It’s easy to understand why saving for retirement isn’t a priority in your 20s — a decade when advancing your career, not planning for the end of it, seems more important.
But youth is a huge advantage when it comes to building wealth for retirement because it gives you time to maximize the power of compound interest. With compounding, you can save a little now and reap big rewards later.
And in your 20s, you may not have a mortgage to pay or a family to support, so saving is easier. Don’t pass up the opportunity to get a jump-start on saving for retirement.
Here are five tips for maximizing retirement savings in your 20s.
1. Start saving today
You can probably find plenty of reasons not to save money. Funding a 401(k) seems impossible if you’re struggling to pay off student loans or cover your rent.
But letting expenses become an excuse is a mistake. The longer you put off saving, the more it will set you back in the long run. Take a close look at your budget and look for areas where you can cut your spending. Try to save at least 10 percent of your income.
Check out these tips for saving more money.
2. Sign up for your employer’s 401(k)
When you sign up, the money you save is automatically deposited into the plan before it’s taxed, so less of your income will be taxed now. In effect, the government is giving you a tax break today to save for retirement.
Plus, you’ll get another serious advantage. The 401(k) allows your savings to grow tax-free until you withdraw the money at retirement. This feature means your money will compound at a faster rate. Only when you withdraw money will you pay taxes.
And there’s an even more powerful way to increase your returns. Contribute as much as you can and try to take full advantage of your employer’s matching contribution. For example, if your employer contributes $1 for every $1 you save, up to 6 percent of your pay, do your best to contribute 6 percent. That’s a 100 percent immediate return on your saved money – plus you’re saving on taxes, too!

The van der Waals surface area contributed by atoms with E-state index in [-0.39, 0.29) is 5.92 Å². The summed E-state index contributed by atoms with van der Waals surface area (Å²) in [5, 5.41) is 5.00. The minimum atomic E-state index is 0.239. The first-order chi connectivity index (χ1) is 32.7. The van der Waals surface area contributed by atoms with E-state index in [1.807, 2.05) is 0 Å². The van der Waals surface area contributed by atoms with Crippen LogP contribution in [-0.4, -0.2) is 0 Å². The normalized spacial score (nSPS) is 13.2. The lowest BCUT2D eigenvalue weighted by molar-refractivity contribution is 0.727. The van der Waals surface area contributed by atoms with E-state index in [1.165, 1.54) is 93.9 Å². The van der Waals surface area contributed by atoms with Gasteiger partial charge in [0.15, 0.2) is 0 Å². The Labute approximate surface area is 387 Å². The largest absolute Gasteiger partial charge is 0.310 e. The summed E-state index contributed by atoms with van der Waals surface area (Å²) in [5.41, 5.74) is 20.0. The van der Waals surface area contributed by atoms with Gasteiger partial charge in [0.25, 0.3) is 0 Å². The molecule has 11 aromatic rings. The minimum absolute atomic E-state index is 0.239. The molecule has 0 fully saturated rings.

But don’t leave yourself strapped for cash. In 2022, the maximum pre-tax annual contribution is $20,500.
3. No 401(k)? Open a Roth IRA
If you aren’t eligible for a retirement fund at work that gets you matching funds, sign up for a Roth IRA. You’ll fund it with money out of your paycheck that’s already been taxed, but when you withdraw the money in retirement, it will be tax-free.
While a Roth IRA won’t save you money on taxes this year, it’s a fantastic way to avoid paying taxes on your future investment earnings. This benefit might be the most important, but the Roth IRA has a number of other powerful features that make it a top account for those looking to amass wealth.
In 2022, you can put up to $6,000 in a Roth as long as your income doesn’t exceed a certain amount, (and later on when you hit 50 you can make an additional $1,000 annual catch-up contribution.) If you can’t save the max, save what you can; it will add up. To make sure you stick to saving, have a portion of your paycheck automatically deposited into the Roth on a regular basis.
4. Be aggressive with your investments
Put a high percentage of your portfolio in stocks. While stocks are one of the most volatile types of investments, they also have a great long-term track record, too. So the more you can invest in them, the more wealth you should be able to amass. When you’re in your 20s, you have a long investment horizon, so it should be easier to handle the ups and downs of the market.
Check out this asset allocation calculator to create a balanced portfolio of investments that fits your time horizon and risk tolerance. As you get older and closer to retirement, you can move more of your assets into less volatile investments, such as bonds.
5. Build an emergency fund
Start building an emergency fund so you don’t have to rely on credit cards, or worse, your retirement savings, for unexpected expenses such as a car repair. Ideally, you’ll want to save up to six months’ worth of living expenses.
Set up automatic deposits to a high-yield savings account to stay on track. Having emergency cash in an easily accessible savings or money market account could keep you from dipping into your retirement funds if your car breaks down or you suddenly need a new iPhone. If you withdraw money from a retirement account too soon, you’ll be taxed heavily.
— Bankrate’s James Royal contributed to the update of this story.